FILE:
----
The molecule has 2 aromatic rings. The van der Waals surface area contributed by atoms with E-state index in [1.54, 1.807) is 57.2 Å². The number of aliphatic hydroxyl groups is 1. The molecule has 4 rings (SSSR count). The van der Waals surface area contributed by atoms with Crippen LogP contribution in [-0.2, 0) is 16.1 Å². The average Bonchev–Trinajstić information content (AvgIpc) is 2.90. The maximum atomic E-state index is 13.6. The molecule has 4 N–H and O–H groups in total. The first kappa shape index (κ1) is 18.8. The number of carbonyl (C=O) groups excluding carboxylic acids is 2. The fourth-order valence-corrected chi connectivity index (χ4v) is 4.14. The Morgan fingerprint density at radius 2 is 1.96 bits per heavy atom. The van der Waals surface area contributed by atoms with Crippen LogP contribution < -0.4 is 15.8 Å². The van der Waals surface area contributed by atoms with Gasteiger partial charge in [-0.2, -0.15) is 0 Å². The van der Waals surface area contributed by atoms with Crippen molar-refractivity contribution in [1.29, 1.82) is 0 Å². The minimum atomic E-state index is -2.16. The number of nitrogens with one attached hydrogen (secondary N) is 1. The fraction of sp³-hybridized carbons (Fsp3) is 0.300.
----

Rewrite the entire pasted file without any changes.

The molecule has 2 aromatic rings. The van der Waals surface area contributed by atoms with E-state index in [1.54, 1.807) is 57.2 Å². The number of aliphatic hydroxyl groups is 1. The molecule has 4 rings (SSSR count). The van der Waals surface area contributed by atoms with Crippen LogP contribution in [-0.2, 0) is 16.1 Å². The average Bonchev–Trinajstić information content (AvgIpc) is 2.90. The maximum atomic E-state index is 13.6. The molecule has 4 N–H and O–H groups in total. The first kappa shape index (κ1) is 18.8. The number of carbonyl (C=O) groups excluding carboxylic acids is 2. The fourth-order valence-corrected chi connectivity index (χ4v) is 4.14. The Morgan fingerprint density at radius 2 is 1.96 bits per heavy atom. The van der Waals surface area contributed by atoms with Crippen LogP contribution < -0.4 is 15.8 Å². The van der Waals surface area contributed by atoms with Gasteiger partial charge in [-0.2, -0.15) is 0 Å². The van der Waals surface area contributed by atoms with Crippen molar-refractivity contribution in [1.29, 1.82) is 0 Å². The minimum atomic E-state index is -2.16. The number of nitrogens with one attached hydrogen (secondary N) is 1. The fraction of sp³-hybridized carbons (Fsp3) is 0.300.